Casing vs. Tubing: It’s All in the Size

Drilling a new oil or gas well is a complex process involving a series of pipes and tubes. Each plays a pivotal role in how the well will perform and thus how productive and efficient it will be. There are essentially two main types of pipes and tubing used.

Casing Pipe

Once a well has been drilled, the rock and soil walls need to be supported to prevent collapse and protect the wellbore. A series of pipes are connected and inserted into the well to protect the walls of the wellbore and are called casing. In addition, they act as a barrier to prevent contamination to the wellstream and protect surrounding ground water from contamination from oil and gas production. In many ways, the casing acts like our own spinal cord.

Casing is made from high-strength carbon steel and must meet strict American Petroleum Institute (API) standards for compression, tension, collapse, and burst resistance. Most casing comes in 40’ lengths and is screwed together to form what is called a Casing String. Casing generally comes in outside diameters of 4-1/2” – 20” which is also what differentiates it from tubing.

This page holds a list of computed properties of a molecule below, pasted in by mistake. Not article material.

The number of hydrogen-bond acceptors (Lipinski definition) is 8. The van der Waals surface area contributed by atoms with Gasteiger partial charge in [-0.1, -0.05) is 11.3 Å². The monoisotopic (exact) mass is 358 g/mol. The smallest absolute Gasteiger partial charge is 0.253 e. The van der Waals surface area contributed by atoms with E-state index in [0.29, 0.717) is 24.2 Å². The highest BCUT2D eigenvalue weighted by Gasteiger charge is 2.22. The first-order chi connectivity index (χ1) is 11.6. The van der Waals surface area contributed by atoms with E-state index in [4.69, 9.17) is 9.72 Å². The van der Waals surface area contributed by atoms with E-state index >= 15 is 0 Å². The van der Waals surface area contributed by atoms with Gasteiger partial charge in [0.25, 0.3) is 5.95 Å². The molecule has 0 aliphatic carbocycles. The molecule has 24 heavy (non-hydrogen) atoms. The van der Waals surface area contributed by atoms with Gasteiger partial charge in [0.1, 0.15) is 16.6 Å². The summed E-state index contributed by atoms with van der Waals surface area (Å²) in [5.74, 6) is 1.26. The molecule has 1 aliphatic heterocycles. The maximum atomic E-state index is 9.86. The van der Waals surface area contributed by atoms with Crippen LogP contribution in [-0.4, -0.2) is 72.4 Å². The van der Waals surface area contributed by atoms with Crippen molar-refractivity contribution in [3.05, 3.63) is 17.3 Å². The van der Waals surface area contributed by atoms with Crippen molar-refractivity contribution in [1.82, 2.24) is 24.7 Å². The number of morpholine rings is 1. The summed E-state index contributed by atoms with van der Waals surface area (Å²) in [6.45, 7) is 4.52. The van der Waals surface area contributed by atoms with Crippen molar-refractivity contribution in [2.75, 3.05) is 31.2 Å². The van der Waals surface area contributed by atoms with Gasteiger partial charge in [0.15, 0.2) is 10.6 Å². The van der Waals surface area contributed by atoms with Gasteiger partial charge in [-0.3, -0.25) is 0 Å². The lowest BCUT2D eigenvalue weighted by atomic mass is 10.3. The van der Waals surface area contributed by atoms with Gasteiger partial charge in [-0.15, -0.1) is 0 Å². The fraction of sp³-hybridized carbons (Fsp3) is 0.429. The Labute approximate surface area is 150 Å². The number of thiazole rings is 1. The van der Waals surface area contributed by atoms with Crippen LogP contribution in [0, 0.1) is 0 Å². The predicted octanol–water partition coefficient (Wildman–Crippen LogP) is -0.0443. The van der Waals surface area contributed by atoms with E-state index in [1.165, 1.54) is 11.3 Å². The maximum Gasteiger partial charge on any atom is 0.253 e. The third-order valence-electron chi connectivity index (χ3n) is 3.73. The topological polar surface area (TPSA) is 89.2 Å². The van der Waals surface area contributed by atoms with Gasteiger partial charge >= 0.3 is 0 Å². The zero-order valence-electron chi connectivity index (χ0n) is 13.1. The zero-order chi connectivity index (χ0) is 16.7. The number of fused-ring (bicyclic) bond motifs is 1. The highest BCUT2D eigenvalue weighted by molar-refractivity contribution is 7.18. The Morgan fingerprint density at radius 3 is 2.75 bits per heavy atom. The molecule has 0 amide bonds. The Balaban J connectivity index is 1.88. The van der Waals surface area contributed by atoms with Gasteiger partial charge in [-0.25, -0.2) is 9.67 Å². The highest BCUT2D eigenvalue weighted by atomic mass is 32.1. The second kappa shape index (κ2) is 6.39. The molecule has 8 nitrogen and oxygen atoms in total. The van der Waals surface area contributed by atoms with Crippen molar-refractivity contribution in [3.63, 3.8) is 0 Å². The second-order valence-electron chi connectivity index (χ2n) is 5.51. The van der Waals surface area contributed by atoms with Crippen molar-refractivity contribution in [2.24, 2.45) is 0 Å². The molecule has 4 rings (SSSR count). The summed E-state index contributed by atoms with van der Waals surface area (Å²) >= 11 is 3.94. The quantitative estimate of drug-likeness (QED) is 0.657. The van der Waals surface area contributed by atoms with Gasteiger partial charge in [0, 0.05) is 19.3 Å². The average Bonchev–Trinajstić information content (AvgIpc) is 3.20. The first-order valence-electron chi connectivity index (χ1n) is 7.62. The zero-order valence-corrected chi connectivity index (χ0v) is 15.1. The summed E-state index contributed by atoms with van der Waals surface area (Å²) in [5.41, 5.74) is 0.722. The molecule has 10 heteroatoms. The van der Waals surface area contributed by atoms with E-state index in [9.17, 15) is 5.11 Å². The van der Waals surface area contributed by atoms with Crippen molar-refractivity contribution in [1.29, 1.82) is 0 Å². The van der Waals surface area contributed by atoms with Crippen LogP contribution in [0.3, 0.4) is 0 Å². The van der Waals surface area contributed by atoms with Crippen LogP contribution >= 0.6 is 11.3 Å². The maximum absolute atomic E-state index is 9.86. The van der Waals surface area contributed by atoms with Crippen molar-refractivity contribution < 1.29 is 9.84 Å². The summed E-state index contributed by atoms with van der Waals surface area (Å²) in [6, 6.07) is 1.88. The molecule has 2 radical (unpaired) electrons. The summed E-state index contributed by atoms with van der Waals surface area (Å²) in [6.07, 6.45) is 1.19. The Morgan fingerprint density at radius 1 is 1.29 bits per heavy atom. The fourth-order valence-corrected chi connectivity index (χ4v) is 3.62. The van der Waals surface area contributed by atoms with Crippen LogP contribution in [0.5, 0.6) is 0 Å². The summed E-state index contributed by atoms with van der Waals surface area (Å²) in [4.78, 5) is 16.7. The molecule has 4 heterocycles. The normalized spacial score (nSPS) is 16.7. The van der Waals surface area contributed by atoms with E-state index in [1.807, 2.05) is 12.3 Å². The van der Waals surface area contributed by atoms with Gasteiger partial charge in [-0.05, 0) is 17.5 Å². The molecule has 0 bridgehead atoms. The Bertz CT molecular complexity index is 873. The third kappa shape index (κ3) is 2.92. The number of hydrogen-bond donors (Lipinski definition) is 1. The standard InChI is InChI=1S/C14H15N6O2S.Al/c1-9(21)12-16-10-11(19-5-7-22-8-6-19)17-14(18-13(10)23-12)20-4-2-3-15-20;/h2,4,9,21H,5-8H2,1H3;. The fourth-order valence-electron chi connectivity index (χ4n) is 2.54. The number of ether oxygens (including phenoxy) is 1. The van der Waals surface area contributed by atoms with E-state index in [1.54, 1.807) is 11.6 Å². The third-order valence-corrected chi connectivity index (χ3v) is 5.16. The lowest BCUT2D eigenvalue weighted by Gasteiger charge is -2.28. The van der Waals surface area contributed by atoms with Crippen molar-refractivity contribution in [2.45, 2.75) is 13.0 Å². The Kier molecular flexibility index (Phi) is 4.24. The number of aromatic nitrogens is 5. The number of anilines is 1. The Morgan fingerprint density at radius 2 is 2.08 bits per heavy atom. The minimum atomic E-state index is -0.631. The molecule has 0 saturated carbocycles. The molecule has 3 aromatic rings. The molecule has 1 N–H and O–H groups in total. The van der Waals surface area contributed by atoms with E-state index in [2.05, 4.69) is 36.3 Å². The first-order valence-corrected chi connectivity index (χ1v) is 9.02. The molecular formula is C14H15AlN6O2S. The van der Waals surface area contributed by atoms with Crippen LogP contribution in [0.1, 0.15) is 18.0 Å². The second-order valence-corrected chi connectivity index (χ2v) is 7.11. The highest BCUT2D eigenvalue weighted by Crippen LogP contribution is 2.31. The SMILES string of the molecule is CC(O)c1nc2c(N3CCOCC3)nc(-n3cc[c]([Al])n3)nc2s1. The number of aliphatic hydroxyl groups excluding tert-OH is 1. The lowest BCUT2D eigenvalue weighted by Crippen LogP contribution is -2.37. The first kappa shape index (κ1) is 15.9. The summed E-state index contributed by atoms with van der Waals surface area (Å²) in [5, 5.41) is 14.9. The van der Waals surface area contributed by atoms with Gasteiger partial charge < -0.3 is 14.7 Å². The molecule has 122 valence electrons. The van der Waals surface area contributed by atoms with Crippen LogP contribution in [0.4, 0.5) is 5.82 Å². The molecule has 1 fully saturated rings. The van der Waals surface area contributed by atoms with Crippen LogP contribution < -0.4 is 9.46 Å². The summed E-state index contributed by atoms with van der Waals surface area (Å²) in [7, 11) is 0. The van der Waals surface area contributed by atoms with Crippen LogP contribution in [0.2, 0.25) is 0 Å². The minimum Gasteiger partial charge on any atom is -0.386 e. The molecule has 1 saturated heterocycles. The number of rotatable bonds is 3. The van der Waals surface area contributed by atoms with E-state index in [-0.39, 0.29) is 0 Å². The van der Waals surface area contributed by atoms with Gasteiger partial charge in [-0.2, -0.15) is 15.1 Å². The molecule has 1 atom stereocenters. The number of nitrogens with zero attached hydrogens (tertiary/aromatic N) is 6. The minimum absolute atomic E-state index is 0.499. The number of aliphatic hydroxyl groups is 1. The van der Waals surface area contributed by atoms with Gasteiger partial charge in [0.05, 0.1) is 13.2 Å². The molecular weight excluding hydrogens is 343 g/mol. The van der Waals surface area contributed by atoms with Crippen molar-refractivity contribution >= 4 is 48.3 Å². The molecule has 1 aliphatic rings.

Once in place the casing is cemented in to permanently fix the casing in place. The casing will then house all the necessary electrical cables and tubing necessary to pump the oil or gas to the surface.

Tubing

Once the well is drilled, the oil or gas must be transferred to the surface. While some oil and gas will naturally rise to the surface, most require a pump. In this instance, steel tubing (less than a 4-1/2” outside diameter) is inserted down the casing to transport the oil or gas up to the surface.

Tubing comes in a series of different thicknesses and metal qualities based on the type and depth of the well. There are several basic types of tubing commonly used in the oil and gas industry:

  • J-55 – Generally used for well depths up to 7,000 feet and is the most common tubing for medium depth wells.
  • L-80 – This is a thicker walled tube that is more common for wells up to 12,000 feet.
  • P-110 – Deep wells and high gas pressures require heavy walled tubing. P-110 and above is designed for these applications.

For more information on the types of pipe and tubing used in oil and gas production in Oklahoma, please contact Reddy Pipe and Supply https://reddypipe.com/.

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